Once you arrive at the put-in for the river, one of your guides will give all paddlers a safety orientation. We try to keep this talk entertaining, but we are required to cover some topics that may sound scary. While we are not aiming to make anyone nervous, we are trying to provide you with information on how you can help in the event you fall out of the boat or if your raft happens to tip over. Please help us out and have your kids listen up as well, we understand that it’s exciting to hit the river and there are lots of distractions however, we need everyone’s attention.  A few topics we will cover…

  • How your Personal Flotation Device works
  • What to do in the event you fall out
  • How to perform a “high side” maneuver
  • Proper techniques to swimming a rapid
  • What to do in the event your raft flips over

4. Paddle as a group 

After your safety orientation you will meet your guide and they will begin teaching you how to paddle. If you have any questions after the demonstration, please ask us! Yes, your paddling does affect our success at navigating rapids, this is not an amusement park ride where your boat travels on a track. We rely on your participation as much as you rely on us!  Working together and listening to your guide is more important than brute strength, rafting is a team sport.

5. Listen to your guide 

As rafting guides, we spend countless hours training and practicing to hone our craft as river guides. We take great pride in our ability to share our “home” with you. We are here to make your trip as enjoyable and safe as possible. Please give us your attention, especially when approaching rapids. We will try to prep you for the maneuvers that we need to make for a successful run.

6. Unplug from stress before you get on the boat

I understand that traveling on vacation can be stressful. I’ve had plenty of travel plans go awry myself. The river is a place to let that stress go, however. So, leave that late shuttle, missed flight, bad dinner, stress on the shore where it belongs. You are on river-time now so relax and enjoy that time to be unplugged. No, there is no cell service, no social media, no work emails to answer. And no worries! I see folks all the time that bring their stress with them onto the raft, now’s your chance to let that go and let us worry about the details!

7. Try an overnight if possible 

I find a lot of folks are trying to “fit it all in” on their vacation.  While yes, there are many things to do and see in Colorado consider carving out a few days (or more) for an overnight or multi day trip. Personally, this is my favorite way to experience the true nature of the river. If you are uncertain about the camping, understand that most companies will outfit you with any gear you need, provide awesome riverside meals, and some great scenic spots to pitch your tent. I get asked all the time what I do for fun…and my answer is go on extended river trips.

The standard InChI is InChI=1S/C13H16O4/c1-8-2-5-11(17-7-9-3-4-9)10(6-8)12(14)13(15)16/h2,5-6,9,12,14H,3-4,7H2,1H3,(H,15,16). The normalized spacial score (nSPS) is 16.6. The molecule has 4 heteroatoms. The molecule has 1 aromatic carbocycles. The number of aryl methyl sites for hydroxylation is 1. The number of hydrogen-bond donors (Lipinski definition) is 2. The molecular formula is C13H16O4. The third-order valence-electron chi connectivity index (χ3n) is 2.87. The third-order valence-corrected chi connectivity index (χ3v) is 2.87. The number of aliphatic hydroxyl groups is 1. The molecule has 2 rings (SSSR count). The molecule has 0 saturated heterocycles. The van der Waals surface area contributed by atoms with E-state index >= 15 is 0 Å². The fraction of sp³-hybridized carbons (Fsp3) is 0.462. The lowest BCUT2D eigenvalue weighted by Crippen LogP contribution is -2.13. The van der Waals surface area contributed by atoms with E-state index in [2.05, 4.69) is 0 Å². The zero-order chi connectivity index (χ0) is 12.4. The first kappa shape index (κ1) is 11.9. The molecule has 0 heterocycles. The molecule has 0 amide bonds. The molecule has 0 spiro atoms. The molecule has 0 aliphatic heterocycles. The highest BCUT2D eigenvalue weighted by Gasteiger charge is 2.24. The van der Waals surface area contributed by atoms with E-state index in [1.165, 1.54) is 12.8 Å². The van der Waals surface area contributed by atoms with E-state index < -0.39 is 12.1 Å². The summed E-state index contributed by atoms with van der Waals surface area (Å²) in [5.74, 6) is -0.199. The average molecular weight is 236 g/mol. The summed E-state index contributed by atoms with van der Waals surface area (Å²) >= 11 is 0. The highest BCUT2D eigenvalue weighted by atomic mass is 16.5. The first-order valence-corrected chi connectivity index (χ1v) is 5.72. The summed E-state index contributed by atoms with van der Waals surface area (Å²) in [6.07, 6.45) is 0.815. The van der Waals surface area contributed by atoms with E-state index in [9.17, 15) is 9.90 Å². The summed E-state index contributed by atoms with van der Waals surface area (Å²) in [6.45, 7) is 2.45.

8. Roll with the punches, remember you are on an adventure! 

I’ll never forget one of my favorite trips down the Arkansas River. The day started out sunny and warm, but we got caught in one of the heaviest rainstorms I’ve seen.  As the black clouds started to roll in instead of being nervous my guests started taking pictures. We made our way through the downpour and my guests were having a blast! Since they were properly dressed being cold wasn’t an issue. As we came around to the last rapid, Widowmaker, the sun peaked out and a cascade of water came running off the canyon wall…something I had never seen after hundreds of trips down that section. No, that weather event wasn’t planned nor easy to paddle through but since my guests were ready to take on the adventure, we had an epic day on the river.

Hopefully these tips with set you up for success on whatever trip you choose. Colorado offers some of the best whitewater rafting in the world and with a little planning and a sense of adventure you can enjoy it!